So you’re ready to take your gym climbing skills out into the backcountry to climb some real rock. Rock climbing is fun, fierce, and sometimes freaky. There are so many famous climbing areas, but there are also hidden crags that any new or seasoned climber can take on with the right gear.
But before you hit the crag, it’s important to have the gear that helps keep you and your climbing partner stay safe while having fun on the rock wall. Here’s what you’ll need:
1. Climbing Shoes
A good, comfortable, and appropriate pair of climbing shoes is key. Rock climbing shoes should be tight enough that you can grip the rock with your toe, but comfortable enough that you can wear them on a route or two. Climbing shoes are made with a sticky rubber that enables your feet to stick to the rock, which is why you can’t just wear any old athletic shoe.
2. Climbing Harness
A climbing harness will literally make or break your fall on a climb. Like climbing shoes, you want your harness to be comfortable and well-fitted. You also want it to have two tie-in loops and one belay loop so you stay attached to your belay partner. Your climbing harness should also possess pre-threaded buckles so that you can carry gear up with you as you climb. Always climb with a harness, unless you’re bouldering.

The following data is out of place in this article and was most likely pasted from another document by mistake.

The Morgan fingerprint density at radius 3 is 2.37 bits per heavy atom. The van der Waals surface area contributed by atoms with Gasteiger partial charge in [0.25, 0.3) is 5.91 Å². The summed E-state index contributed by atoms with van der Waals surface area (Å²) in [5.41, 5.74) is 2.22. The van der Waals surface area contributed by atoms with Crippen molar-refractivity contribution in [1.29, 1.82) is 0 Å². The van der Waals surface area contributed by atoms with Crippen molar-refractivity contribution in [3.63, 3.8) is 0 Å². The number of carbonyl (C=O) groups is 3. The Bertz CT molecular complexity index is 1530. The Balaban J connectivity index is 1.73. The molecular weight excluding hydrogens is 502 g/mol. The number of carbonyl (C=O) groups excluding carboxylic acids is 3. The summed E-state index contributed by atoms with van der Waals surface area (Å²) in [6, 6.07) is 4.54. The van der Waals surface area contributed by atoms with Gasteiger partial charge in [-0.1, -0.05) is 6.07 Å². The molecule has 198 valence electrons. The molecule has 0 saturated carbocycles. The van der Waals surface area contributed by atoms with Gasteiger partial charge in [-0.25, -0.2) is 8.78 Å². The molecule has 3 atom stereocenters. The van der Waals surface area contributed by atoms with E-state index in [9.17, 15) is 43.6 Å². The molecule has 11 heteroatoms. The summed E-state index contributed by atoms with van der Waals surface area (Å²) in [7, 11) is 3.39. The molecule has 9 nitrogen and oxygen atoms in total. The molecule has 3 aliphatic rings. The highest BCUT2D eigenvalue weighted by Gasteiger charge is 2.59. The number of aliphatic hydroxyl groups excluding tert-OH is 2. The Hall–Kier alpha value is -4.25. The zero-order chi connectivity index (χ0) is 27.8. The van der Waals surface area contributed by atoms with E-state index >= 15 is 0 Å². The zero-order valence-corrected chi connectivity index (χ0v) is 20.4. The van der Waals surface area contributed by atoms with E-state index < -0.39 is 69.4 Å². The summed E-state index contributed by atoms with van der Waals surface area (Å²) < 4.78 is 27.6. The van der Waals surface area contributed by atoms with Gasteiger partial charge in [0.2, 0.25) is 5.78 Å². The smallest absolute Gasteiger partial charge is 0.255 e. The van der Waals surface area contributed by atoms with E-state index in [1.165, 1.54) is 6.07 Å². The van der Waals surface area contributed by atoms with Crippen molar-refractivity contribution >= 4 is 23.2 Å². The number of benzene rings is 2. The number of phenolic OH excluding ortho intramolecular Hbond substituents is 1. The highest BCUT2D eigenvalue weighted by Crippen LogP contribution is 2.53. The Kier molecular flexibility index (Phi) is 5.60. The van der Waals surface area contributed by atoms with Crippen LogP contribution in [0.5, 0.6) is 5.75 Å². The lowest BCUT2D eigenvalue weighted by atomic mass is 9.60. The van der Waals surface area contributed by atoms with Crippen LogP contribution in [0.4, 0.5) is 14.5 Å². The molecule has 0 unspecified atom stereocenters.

3. Climbing Rope and Belay Device
The type of rope you purchase to climb outside matters. Your climbing rope should be between 9.5 – 9.9mm in diameter and at least 60m in length. However, if you plan to do longer climbs or go somewhere that requires a longer rappel, you might want to get a 70m rope. Bi-pattern ropes are also ideal for outdoor climbing, as they indicate where the middle of the rope is for when you rappel off your climb. As for a belay device, most climbers advocate for an assisted belay device, like a GriGri. This is how the belayer will keep the climber safe
Like most sports, you want to keep your noggin protected. In climbing, it’s important that both the climber and belayer wear helmets. There could be a hiker above you that accidentally knocks rock off the ledge and it hits the climber, or a climber could pull on loose rock and hit their belayer. Either way, you want both people wearing a helmet.
5. Quickdraws, Locking Carabiners, and Slings
Quickdraws are used for when someone is lead climbing; they help keep the climber safe when a fall occurs. Locking carabiners and slings are necessary when a climber needs to clean the climbing route of all gear. A locking carabiner will also be used to secure your belay or rappel device when needed.